Nutritional Information

Pasture-Raised Animals

Animals thrive in environments suited to their needs. Chickens and turkeys are naturally omnivors and feast on bugs, grubs, seeds and worms. They were not meant to feed on grain and corn while living in cramped quarters.

Pasture Environments are:
Better for the animals...eating (in the pasture) what nature intended
Better for the environment...harmony between the land & the animals
Better for & working in a healthy sustainable atmosphere
Better for consumers...grassfed foods are lower in saturated fats & higher in essential nutrients.
They support overall good health.

Nutritional Message

Grass-fed Animal Products: Good for Animals, People, and the Planet

by Don Matesz

If you think the title of this article presents a contradiction in terms, please read on with an open mind. Contrary to popular beliefs, not all animal products are harmful to health, and not all animal husbandry is inhumane or un-ecological. The usual arguments against meat, eggs, and milk apply only to products that come from grain-fed animals or that are heavily processed (whether organic or not). Unprocessed products from 100 percent pasture-fed animals can be extremely healthful and humane.

It is a novel idea to most people, but the nutritional composition and health effects of any animal product depends entirely on the animals´ diet. None of the animals we raise for meat, eggs, or milk is naturally suited to a diet of corn and soybeans, not to mention the remains of other animals. Cattle are natural ruminants, designed to dine almost exclusively on fresh grass and other leaves; chickens are natural omnivores that thrive on fresh bugs, grubs, seeds, and worms.

Meats and milks from grass-fed animals also are nutritionally superior to grain-fed animal products. They contain far less total fat, less saturated fat, less omega-6 fat, and far more vitamins, minerals, and beneficial fats, including omega-3 fats (essential for cardiovascular and nervous system health) and conjugated linoleic acid (which stimulates fat metabolism, supports lean tissue health, and inhibits cancer cell development). Pasture-raised chickens, for example, produce meat and eggs high in vitamins, minerals, flavonoids, and omega-3 fatty acids but low in undesirable omega-6 fatty acids, whereas chickens fed organic corn and soy meal are comparatively much lower in vitamins, minerals, flavonoids, and omega-3 fatty acids, but much higher in omega-6 fatty acids.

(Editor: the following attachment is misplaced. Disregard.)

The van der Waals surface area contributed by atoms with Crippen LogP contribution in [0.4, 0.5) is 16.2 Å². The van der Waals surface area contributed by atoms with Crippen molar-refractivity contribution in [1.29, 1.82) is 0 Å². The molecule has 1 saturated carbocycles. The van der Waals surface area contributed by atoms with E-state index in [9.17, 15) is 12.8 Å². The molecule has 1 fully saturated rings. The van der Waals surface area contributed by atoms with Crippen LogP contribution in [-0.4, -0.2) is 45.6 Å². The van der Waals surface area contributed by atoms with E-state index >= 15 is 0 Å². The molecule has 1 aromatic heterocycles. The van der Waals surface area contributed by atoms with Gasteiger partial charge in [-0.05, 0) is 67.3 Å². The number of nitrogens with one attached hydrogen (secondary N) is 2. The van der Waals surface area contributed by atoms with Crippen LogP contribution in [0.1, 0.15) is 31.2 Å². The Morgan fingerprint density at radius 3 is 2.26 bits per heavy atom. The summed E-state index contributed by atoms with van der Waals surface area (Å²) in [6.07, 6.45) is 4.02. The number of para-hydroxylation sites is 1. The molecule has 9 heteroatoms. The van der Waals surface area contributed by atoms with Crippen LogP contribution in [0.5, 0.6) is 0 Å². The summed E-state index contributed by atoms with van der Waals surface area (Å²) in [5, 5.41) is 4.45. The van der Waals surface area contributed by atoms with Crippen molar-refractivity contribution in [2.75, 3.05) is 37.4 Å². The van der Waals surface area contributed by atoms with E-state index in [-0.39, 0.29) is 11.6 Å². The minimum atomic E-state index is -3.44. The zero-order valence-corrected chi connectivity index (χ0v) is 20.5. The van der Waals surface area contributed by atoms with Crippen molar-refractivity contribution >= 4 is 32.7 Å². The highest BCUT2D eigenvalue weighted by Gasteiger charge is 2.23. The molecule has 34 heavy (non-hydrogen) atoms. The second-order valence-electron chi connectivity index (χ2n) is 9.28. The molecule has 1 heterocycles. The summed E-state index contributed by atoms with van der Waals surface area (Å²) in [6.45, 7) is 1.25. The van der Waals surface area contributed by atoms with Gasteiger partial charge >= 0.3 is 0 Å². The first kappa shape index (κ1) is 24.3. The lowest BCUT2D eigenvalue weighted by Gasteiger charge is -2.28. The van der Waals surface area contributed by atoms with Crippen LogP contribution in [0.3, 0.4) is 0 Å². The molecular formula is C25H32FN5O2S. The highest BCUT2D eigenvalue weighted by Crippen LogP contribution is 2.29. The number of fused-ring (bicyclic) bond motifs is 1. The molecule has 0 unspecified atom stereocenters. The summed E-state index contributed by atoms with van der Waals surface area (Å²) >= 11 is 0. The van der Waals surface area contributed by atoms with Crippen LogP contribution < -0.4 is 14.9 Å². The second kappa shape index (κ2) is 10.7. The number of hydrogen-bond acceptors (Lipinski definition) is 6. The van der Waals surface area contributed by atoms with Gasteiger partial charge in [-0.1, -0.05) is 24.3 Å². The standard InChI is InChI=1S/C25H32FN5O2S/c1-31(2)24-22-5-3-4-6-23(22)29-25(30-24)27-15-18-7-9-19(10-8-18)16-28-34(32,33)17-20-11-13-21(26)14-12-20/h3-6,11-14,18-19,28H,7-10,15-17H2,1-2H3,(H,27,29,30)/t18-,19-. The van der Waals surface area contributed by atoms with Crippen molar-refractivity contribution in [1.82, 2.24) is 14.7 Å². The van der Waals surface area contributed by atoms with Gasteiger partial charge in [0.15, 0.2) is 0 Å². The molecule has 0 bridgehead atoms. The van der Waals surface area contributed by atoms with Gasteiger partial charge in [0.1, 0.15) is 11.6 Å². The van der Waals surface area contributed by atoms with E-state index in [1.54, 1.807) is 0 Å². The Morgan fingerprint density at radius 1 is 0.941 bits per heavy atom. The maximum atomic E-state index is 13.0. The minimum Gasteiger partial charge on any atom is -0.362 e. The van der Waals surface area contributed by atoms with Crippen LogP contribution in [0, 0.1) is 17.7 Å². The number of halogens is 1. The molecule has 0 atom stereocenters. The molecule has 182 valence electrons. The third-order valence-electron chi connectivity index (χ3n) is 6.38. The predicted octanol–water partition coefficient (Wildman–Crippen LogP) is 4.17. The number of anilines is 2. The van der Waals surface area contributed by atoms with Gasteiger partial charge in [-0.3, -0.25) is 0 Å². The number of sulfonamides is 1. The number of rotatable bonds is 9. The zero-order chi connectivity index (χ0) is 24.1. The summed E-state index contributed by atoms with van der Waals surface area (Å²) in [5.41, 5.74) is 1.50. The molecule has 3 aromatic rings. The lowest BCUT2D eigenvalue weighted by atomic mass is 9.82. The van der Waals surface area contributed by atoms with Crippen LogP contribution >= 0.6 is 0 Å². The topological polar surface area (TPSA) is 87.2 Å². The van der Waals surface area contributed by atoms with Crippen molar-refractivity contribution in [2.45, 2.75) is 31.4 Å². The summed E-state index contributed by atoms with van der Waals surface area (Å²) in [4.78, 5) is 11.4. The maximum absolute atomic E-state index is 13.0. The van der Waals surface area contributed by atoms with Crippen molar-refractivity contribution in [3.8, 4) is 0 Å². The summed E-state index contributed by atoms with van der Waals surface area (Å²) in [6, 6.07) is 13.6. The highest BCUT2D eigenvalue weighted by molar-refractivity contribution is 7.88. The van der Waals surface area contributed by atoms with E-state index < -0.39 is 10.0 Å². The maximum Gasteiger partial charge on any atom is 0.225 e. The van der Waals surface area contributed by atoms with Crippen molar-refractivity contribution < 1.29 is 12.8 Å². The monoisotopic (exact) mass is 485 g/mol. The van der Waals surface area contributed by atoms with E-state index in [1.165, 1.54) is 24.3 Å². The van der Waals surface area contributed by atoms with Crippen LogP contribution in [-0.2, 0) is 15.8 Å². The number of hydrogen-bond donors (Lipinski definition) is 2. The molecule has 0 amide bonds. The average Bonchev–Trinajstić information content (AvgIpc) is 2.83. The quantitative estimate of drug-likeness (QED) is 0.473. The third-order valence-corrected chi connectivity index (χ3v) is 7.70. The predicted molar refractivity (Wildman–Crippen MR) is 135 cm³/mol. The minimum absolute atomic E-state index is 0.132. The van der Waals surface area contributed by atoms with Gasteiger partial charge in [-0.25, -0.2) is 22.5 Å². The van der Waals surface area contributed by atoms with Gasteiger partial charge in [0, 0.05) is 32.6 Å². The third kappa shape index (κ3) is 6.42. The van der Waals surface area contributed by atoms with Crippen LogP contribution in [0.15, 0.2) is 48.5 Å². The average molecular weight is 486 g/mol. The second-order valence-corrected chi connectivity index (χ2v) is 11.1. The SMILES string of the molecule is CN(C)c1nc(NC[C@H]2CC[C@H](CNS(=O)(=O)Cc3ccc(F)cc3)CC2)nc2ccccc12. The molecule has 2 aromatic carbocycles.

Organic Is Not Good Enough

There is a vast difference between "organic" animal products, and grass-fed animal products. The label "organic" on an animal product means that the animals were raised without use of hormones, antibiotics, pesticides, or herbicides. Yet organically raised animals still may be fed dry grain diets, resulting in increased risk of transmissible gastrointestinal disease, unnatural fatty acid composition, and lower total nutrient value.

Organic grain-fed animal products just are not as nutritionally valuable as 100 percent grass-fed animal products. Further, since grain-feeding animals is not as ecological as grass-feeding them (see below), grass-fed products are environmentally preferable to organic grain fed products − even if they are not certified organic.